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Stationary phase

As the number of cells increases through the log phase, several factors contribute to a slowing of the growth rate. Waste products accumulate and nutrients are gradually used up. In addition, gradual depletion of oxygen begins to limit aerobic cell growth. This combination of unfavorable conditions slows and finally stalls population growth. The total number of live cells reaches a plateau referred to as the stationary phase ( [link] ). In this phase, the number of new cells created by cell division is now equivalent to the number of cells dying; thus, the total population of living cells is relatively stagnant. The culture density in a stationary culture is constant. The culture’s carrying capacity, or maximum culture density, depends on the types of microorganisms in the culture and the specific conditions of the culture; however, carrying capacity is constant for a given organism grown under the same conditions.

During the stationary phase, cells switch to a survival mode of metabolism. As growth slows, so too does the synthesis of peptidoglycans, proteins, and nucleic-acids; thus, stationary cultures are less susceptible to antibiotics that disrupt these processes. In bacteria capable of producing endospores, many cells undergo sporulation during the stationary phase. Secondary metabolites, including antibiotics, are synthesized in the stationary phase. In certain pathogenic bacteria, the stationary phase is also associated with the expression of virulence factors, products that contribute to a microbe’s ability to survive, reproduce, and cause disease in a host organism. For example, quorum sensing in Staphylococcus aureus initiates the production of enzymes that can break down human tissue and cellular debris, clearing the way for bacteria to spread to new tissue where nutrients are more plentiful.

The death phase

As a culture medium accumulates toxic waste and nutrients are exhausted, cells die in greater and greater numbers. Soon, the number of dying cells exceeds the number of dividing cells, leading to an exponential decrease in the number of cells ( [link] ). This is the aptly named death phase , sometimes called the decline phase. Many cells lyse and release nutrients into the medium, allowing surviving cells to maintain viability and form endospores. A few cells, the so-called persisters , are characterized by a slow metabolic rate. Persister cells are medically important because they are associated with certain chronic infections, such as tuberculosis, that do not respond to antibiotic treatment.

Sustaining microbial growth

The growth pattern shown in [link] takes place in a closed environment; nutrients are not added and waste and dead cells are not removed. In many cases, though, it is advantageous to maintain cells in the logarithmic phase of growth. One example is in industries that harvest microbial products. A chemostat ( [link] ) is used to maintain a continuous culture in which nutrients are supplied at a steady rate. A controlled amount of air is mixed in for aerobic processes. Bacterial suspension is removed at the same rate as nutrients flow in to maintain an optimal growth environment.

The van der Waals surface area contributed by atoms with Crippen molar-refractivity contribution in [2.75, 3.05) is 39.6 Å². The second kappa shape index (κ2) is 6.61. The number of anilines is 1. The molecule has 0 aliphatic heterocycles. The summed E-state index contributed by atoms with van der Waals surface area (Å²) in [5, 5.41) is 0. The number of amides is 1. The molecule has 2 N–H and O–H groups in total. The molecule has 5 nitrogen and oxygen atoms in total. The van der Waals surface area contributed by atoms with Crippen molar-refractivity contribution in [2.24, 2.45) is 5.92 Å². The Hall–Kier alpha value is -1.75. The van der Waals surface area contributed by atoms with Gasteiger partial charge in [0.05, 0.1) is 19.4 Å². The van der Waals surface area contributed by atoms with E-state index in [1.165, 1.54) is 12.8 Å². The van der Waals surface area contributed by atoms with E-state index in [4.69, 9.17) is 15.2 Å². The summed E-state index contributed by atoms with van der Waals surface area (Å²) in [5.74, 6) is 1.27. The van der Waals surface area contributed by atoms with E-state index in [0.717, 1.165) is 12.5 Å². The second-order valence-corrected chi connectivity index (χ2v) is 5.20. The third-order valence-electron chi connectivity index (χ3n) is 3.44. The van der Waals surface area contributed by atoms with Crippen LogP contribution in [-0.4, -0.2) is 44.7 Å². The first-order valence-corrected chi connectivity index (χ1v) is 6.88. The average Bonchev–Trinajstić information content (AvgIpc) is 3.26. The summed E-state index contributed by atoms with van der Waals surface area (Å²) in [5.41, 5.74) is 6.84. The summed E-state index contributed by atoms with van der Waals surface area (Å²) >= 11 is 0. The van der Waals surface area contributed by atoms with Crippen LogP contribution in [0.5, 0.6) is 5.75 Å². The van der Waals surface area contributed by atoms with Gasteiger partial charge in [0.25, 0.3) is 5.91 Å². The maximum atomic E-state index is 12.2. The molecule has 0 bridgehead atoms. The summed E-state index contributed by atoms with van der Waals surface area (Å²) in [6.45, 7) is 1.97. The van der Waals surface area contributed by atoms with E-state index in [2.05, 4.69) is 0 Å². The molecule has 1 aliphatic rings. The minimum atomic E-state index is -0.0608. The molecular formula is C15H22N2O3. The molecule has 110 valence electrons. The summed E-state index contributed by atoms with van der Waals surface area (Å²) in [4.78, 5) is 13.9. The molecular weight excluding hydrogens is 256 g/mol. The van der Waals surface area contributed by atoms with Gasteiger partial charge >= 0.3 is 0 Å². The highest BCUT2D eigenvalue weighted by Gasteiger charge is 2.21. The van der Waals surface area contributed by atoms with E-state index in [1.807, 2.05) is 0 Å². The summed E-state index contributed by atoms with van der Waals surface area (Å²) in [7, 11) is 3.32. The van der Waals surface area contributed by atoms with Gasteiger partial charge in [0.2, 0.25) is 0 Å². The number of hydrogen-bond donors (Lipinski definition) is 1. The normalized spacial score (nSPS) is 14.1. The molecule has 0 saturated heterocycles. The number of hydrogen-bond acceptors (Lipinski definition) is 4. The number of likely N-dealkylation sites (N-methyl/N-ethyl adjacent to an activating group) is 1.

Questions & Answers

difference between epidermophyton trichophyton and microsporum
Ankita Reply
plz answer the question
Iqra
epidermophyton type of fungi causes superficial and cutaneous mycoses trichophyton is also fungi type including parasitic varieties causes dermatophytosis microsporum is also type of fungi causes dermatophytosis.
Rana
ok
Iqra
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Ankita
what is infectious
Fred Reply
Many poeple are die due to covid-19 virus
AMINU Reply
they become sick due to millions bacteria, fungi and some insects that make plants as their host.
charles Reply
what are microbes and what are their effects to humans
charles Reply
they are organism that cannot be seen with the naked eye
Angel
classify microorganisms.
Satarupa Reply
protozoa' bacteria' virus' algai' archea'
Cabdifitaax
protozoa
Ayesha
Thank you
Satarupa
bacteria,fungi, protozoa and virus
Angel
mutant having a requirement for a certain growth factor is called a(n)
Purushoth Reply
what is atome
Marie Reply
is the smallest part of any material that cannot be broken up by chemical means
Feisal
How does forest tree become sick
Emmanuel
Aseptate hyphae are seen in
lab Reply
yes
Ahmed
w
Ahmed
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Apdikrim
what is ADT
Feisal
hii
Salman
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Feisal
CHEMISTRY
Apdikrim
biology
Ahmed
I.m student
Ahmed
I.m question what is difference between arthropod and insect?
Ahmed
Arthropod is a large division of jointed-foot Invertebrates such as Insects, centipedes and others so Insect is a part of the division or the phylum
hilina
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Ahmed
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hilina
describe binary fission
Queen Reply
in which parent cell devides into two daughter cells
Iqra
single parent cell
Tean
who is the father of microbiology
Mary Reply
Antonie van Leeuwenhoek , he is father of microbiology and Louis Pasteur is father of modern microbioloy.
Arshad
Anton van leeuwenhoek ( He descovered bacteria in 1679)
Satarupa
what is the role of protein in virus genome
Rana Reply
what is microbiological
Apdikrim Reply
Science is a good Subject
AMINU Reply
yes it is
Madrine
what is amoeba
Joy Reply
a single celled organism with finger like extensions
janet
they could either be free living or parasitic
janet
is an organisms with no shape
Joy

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Source:  OpenStax, Microbiology. OpenStax CNX. Nov 01, 2016 Download for free at http://cnx.org/content/col12087/1.4
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